Mountain Coyote (Canis latrans lestes)

Coyote Subspecies Map. North American Subspecies Map. See also: world species map.

1.  Common Names

Mountain Coyote

2.  'Souls Range

British Columbia and Alberta to Utah and Nevada in the United States and Canada.

3.  Appearance

This subspecies boasts an extreme color variation thanks to the differences in diet and altitude throughout the population; individuals can range from dark gray to an almost golden hue, though they generally lack the reddish coloration found in their more southerly neighbours. These coyotes tend to be larger than their desert and plains neighbors thanks to their habitat. They are easily distinguished by their slightly enlarged teeth.

This coyote, captured in Yellowstone, is most likely Canis latrans lestes, from jimnix@flickr

4.  Other Characteristics

4.1  Social Structure

These coyotes enjoy forming packs, and typically live in small groups of under ten individuals. Though they often form a hierarchy which can be likened to that of the gray wolf, the coyote's social structure is typically less stable and more prone to upheaval than that of its larger cousin. The Mountain Coyote is highly adaptable, capable of sustaining itself in the upper regions of the Rocky Mountains as well as the lowlands surrounding them.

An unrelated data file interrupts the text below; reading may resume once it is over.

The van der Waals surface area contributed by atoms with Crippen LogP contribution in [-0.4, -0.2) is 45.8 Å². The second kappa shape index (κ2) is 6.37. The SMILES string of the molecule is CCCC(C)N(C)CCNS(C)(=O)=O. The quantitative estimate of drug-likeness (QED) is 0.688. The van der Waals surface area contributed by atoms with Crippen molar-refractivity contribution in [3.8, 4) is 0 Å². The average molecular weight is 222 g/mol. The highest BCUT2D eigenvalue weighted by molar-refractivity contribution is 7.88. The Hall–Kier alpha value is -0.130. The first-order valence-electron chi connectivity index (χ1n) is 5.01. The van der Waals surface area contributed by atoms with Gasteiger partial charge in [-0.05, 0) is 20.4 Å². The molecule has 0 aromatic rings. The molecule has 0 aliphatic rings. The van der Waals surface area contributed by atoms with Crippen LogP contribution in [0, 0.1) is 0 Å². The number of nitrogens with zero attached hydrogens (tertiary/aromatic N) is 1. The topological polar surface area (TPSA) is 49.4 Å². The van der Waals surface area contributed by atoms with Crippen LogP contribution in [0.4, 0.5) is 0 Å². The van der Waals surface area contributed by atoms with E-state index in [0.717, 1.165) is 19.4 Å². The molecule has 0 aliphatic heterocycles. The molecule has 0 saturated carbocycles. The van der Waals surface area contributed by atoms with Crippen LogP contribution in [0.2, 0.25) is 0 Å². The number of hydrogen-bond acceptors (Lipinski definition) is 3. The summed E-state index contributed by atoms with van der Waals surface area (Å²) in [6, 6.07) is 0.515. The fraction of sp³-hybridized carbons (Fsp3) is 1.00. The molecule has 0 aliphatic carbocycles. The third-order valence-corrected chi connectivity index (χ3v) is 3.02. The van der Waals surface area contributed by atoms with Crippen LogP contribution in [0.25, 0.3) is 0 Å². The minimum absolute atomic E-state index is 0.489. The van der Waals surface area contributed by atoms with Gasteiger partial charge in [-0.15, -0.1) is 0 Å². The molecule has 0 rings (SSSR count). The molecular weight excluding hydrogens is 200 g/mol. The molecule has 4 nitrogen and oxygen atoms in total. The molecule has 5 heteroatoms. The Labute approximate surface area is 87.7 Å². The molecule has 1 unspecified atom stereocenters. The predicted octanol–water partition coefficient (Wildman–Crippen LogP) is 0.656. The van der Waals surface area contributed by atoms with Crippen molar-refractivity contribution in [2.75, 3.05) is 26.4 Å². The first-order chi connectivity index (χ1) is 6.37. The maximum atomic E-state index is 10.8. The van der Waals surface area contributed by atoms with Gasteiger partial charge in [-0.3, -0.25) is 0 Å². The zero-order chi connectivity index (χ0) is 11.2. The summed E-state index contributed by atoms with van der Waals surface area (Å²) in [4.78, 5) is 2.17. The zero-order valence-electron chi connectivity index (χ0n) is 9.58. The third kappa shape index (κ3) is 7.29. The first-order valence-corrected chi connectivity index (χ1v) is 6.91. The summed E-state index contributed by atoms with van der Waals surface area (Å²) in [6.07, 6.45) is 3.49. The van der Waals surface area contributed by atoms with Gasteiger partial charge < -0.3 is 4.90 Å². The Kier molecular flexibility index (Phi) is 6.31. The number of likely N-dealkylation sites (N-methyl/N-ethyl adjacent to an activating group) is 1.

4.2  Survival

The Mountain Coyote inhabit mountainous regions, as one may have inferred from their name. These coyotes compete directly with various subspecies of wolves. However, this competition existed prior to 1988, and thus coyotes in this area were better able to adapt than their close neighbors, the Mearns Coyote. Their ability to exist on a variety of food sources has kept their numbers quite strong.

4.3  Luperci

Some of these canines are indeed Luperci; however, humanized lifestyles are uncommon throughout this subspecies. They prefer their feral lifestyles and their Lupus forms almost universally. Even shifting is rare in these populations; they almost unanimously seem to prefer their four-legged lifestyles. Despite this, they are not particularly underexposed to human culture. It has entered their region from the south and the west, slowly infiltrating the feral lifestyles preferred by these coyotes.

5.  More Images

Mountain Coyote in Western Nevada; from lacomj@Flickr Mountain Coyote in Reno, Nevada; from jaymiles@Flickr Mountain Coyote in Yellowstone; from dapperscoo@Flickr Mountain Coyote in Jasper Nat'l Park, Alberta; from federicochi@Flickr

6.  Citations

  1. United States National Park Service
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